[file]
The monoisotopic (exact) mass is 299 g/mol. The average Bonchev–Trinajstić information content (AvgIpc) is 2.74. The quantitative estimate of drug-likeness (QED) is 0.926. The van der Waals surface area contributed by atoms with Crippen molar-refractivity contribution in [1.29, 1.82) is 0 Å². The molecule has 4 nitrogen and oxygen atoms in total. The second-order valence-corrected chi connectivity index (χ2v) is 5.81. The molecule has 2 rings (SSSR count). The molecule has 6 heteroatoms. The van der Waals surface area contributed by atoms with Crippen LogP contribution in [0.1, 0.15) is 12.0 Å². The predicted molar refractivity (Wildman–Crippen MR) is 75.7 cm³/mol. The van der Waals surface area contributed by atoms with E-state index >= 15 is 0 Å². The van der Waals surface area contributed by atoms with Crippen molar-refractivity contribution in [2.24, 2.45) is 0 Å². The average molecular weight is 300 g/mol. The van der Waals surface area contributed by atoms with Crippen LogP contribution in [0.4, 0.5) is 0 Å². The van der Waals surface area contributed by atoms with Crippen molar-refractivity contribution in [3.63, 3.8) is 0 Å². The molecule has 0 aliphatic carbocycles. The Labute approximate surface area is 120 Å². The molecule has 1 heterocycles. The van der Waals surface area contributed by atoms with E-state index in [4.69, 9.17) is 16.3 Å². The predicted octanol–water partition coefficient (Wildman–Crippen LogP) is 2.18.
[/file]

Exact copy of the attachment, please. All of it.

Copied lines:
The monoisotopic (exact) mass is 299 g/mol. The average Bonchev–Trinajstić information content (AvgIpc) is 2.74. The quantitative estimate of drug-likeness (QED) is 0.926. The van der Waals surface area contributed by atoms with Crippen molar-refractivity contribution in [1.29, 1.82) is 0 Å². The molecule has 4 nitrogen and oxygen atoms in total. The second-order valence-corrected chi connectivity index (χ2v) is 5.81. The molecule has 2 rings (SSSR count). The molecule has 6 heteroatoms. The van der Waals surface area contributed by atoms with Crippen LogP contribution in [0.1, 0.15) is 12.0 Å². The predicted molar refractivity (Wildman–Crippen MR) is 75.7 cm³/mol. The van der Waals surface area contributed by atoms with E-state index >= 15 is 0 Å². The van der Waals surface area contributed by atoms with Crippen molar-refractivity contribution in [2.24, 2.45) is 0 Å². The average molecular weight is 300 g/mol. The van der Waals surface area contributed by atoms with Crippen LogP contribution in [0.4, 0.5) is 0 Å². The van der Waals surface area contributed by atoms with Crippen molar-refractivity contribution in [3.63, 3.8) is 0 Å². The molecule has 0 aliphatic carbocycles. The Labute approximate surface area is 120 Å². The molecule has 1 heterocycles. The van der Waals surface area contributed by atoms with E-state index in [4.69, 9.17) is 16.3 Å². The predicted octanol–water partition coefficient (Wildman–Crippen LogP) is 2.18.